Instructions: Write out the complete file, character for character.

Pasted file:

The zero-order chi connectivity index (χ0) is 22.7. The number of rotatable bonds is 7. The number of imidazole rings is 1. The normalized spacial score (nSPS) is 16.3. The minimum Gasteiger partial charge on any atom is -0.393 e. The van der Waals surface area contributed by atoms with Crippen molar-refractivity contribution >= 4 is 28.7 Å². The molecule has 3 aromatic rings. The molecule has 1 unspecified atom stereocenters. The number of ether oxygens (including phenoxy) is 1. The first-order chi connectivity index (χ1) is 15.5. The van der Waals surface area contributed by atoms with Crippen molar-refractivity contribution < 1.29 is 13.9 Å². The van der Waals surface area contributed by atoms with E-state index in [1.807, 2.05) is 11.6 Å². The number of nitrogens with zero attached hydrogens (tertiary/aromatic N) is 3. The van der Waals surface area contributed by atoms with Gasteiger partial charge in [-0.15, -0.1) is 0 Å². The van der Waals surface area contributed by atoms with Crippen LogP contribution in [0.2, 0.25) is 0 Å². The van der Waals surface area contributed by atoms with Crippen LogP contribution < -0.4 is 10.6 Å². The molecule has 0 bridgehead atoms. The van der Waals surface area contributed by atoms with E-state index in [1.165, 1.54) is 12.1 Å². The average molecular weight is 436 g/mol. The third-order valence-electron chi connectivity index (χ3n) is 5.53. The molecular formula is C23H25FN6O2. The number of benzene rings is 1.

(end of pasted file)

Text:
The zero-order chi connectivity index (χ0) is 22.7. The number of rotatable bonds is 7. The number of imidazole rings is 1. The normalized spacial score (nSPS) is 16.3. The minimum Gasteiger partial charge on any atom is -0.393 e. The van der Waals surface area contributed by atoms with Crippen molar-refractivity contribution >= 4 is 28.7 Å². The molecule has 3 aromatic rings. The molecule has 1 unspecified atom stereocenters. The number of ether oxygens (including phenoxy) is 1. The first-order chi connectivity index (χ1) is 15.5. The van der Waals surface area contributed by atoms with Crippen molar-refractivity contribution < 1.29 is 13.9 Å². The van der Waals surface area contributed by atoms with E-state index in [1.807, 2.05) is 11.6 Å². The number of nitrogens with zero attached hydrogens (tertiary/aromatic N) is 3. The van der Waals surface area contributed by atoms with Gasteiger partial charge in [-0.15, -0.1) is 0 Å². The van der Waals surface area contributed by atoms with Crippen LogP contribution in [0.2, 0.25) is 0 Å². The van der Waals surface area contributed by atoms with Crippen LogP contribution < -0.4 is 10.6 Å². The molecule has 0 bridgehead atoms. The van der Waals surface area contributed by atoms with E-state index in [1.165, 1.54) is 12.1 Å². The average molecular weight is 436 g/mol. The third-order valence-electron chi connectivity index (χ3n) is 5.53. The molecular formula is C23H25FN6O2. The number of benzene rings is 1.